Strategizing the Clone Wars: Pharmacological Control of Cellular Sensitivity to Radiation

  1. Randall J. Kimple
  1. Department of Human Oncology, University of Wisconsin Madison, WI 53792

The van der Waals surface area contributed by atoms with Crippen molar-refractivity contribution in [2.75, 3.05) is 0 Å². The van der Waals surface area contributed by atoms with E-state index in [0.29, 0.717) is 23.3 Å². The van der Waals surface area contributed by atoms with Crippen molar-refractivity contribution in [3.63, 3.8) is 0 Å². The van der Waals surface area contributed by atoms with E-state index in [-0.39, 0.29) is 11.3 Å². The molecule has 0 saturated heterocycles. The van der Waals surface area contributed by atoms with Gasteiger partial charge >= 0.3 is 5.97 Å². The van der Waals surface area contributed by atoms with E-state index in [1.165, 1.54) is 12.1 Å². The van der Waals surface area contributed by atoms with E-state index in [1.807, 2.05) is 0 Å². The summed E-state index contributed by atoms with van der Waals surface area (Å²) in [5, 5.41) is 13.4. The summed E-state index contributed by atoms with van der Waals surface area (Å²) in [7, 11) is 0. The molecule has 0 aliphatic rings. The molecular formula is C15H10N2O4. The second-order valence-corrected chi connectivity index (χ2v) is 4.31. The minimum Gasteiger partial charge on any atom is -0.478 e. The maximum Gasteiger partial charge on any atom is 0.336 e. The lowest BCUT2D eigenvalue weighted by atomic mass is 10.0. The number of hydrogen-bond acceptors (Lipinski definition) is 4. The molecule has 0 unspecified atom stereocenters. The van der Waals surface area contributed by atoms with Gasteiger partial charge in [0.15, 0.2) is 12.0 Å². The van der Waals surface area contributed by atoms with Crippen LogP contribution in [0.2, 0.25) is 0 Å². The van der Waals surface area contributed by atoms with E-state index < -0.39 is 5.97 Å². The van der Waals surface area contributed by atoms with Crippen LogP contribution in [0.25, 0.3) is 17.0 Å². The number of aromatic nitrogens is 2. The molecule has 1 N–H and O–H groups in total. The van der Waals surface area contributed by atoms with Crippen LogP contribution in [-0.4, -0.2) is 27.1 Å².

The combined administration of ionizing radiation and systemic chemotherapy is an accepted standard of care for numerous cancers. Improved efficacy through the combination of therapies reflects several interrelated processes, including DNA damage, inhibition of DNA synthesis, alteration of cell cycle distribution, and impaired DNA repair. Insights into cellular responses to radiation have led to the use of drugs that target specific intracellular signaling pathways to sensitize cells to radiation. Combinations of chemotherapy and radiation continue to be optimized, based on preclinical and early-phase clinical data that indicate the ideal sequencing of therapies, the best combinations of agents (including radiosensitizers), and the most reliable biological markers for predicting patient responsiveness. This review summarizes our current understanding of radiosensitization as it relates to preclinical drug development and discusses the potential benefits of judiciously incorporating both traditional and targeted chemotherapy into radiation regimens.

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